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Britain will always need a continuous inflow of talented workforce, and India has been generating the needs due to its English-speaking population. Migration from European boundaries will be drying up, Britain would will certainly reach out for migration from other countries, which will suit India’s interests.

The UK is one of the most popular destinations for Indian tourists going to Europe. Further, Britain is one of the most important destinations for Indians who want to study abroad. With Brexit, the universities will free up funds and scholarships for students from other countries, just not limited to EU.

References : 
Vox World
NDTV

Top 5 Achievements Of Raghuram Rajan As RBI Governor

Raghuram Rajan is the 23rd Governor of RBI, the central bank in India. He assumed charges on September 4, 2013. During his stint of almost 3 years, there are some commendable highlights of his contribution in the financial system that is hard to look by.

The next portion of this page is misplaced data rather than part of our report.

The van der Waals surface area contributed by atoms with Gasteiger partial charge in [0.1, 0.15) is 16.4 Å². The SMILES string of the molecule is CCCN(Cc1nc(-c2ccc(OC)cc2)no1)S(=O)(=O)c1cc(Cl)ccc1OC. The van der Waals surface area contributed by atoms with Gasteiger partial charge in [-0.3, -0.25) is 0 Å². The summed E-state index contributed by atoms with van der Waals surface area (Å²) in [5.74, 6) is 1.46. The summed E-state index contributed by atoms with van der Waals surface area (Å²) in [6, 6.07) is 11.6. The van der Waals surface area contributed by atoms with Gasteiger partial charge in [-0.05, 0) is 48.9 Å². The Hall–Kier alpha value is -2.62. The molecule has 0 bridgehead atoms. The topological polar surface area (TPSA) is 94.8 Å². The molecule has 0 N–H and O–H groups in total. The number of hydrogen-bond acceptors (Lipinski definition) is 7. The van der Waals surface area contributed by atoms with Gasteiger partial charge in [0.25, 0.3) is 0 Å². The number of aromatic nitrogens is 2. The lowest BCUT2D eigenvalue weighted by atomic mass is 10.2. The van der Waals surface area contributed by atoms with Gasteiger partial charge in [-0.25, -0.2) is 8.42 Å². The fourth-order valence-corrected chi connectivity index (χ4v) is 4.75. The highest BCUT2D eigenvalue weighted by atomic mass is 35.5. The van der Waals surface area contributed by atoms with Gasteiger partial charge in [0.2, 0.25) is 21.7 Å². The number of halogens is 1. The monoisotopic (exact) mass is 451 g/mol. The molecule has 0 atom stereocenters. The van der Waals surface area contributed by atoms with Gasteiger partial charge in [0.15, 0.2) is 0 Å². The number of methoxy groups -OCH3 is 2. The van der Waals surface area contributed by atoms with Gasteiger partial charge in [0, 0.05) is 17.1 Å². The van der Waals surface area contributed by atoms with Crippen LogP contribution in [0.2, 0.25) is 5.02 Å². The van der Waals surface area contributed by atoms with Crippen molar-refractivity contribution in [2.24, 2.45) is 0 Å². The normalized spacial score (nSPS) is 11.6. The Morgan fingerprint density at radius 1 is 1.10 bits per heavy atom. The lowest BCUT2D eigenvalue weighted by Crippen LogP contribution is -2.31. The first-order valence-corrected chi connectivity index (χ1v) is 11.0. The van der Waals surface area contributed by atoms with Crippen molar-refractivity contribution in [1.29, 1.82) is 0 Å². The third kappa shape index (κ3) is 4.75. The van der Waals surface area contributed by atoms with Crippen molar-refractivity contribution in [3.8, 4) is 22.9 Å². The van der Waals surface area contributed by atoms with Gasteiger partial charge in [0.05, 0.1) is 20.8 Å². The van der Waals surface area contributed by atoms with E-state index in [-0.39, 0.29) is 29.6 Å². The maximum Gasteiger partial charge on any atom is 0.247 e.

Here are his top 5 achievements as the RBI Governor – a financial master who is willing to take challenges head on, following facts and numbers about his work is certainly a hard look away.

1. Inflation

Rajan is known for his primary focus on curbing inflation. His biggest achievement is that he successfully brought down retail inflation to 3.78% in July 2015 from 9.8% in September 2013 – the lowest since the 1990’s.

2. Consumer Price Index (CPI)

Under Rajan, the RBI adopted consumer price index (CPI) as the key indicator of inflation, which is the global norm, despite the government recommending otherwise.

3. Strengthen Forex Reserve

India’s Forex Reserve is now stronger by about 30% than it was two years back. During the recent depreciation, Rajan said the central bank has Forex Reserves to the tune of $380 billion, which is a comfortable level, and would intervene if there was a need.

4. New Bank Licenses 

Under Rajan, two universal banks have been licensed and eleven payment banks have been given the nod. This is expected to extend banking services to the nearly two-thirds of the population who are still deprived of banking facilities.

5. Futuristic

Rajan has made an immense contribution to the field of economics, the greatest being his prediction of the economic turmoil in the US and Europe during 2008-2012. The prediction cemented his position among some of the greatest economists of our times.

Most of his reforms and policies are being praised highly. However, Rajan has been criticized on interest rates and inflation issues. He is known for his forward and practical approach as an instrument in battling the inflation which plagued the nation when he was designated the role of RBI Governor.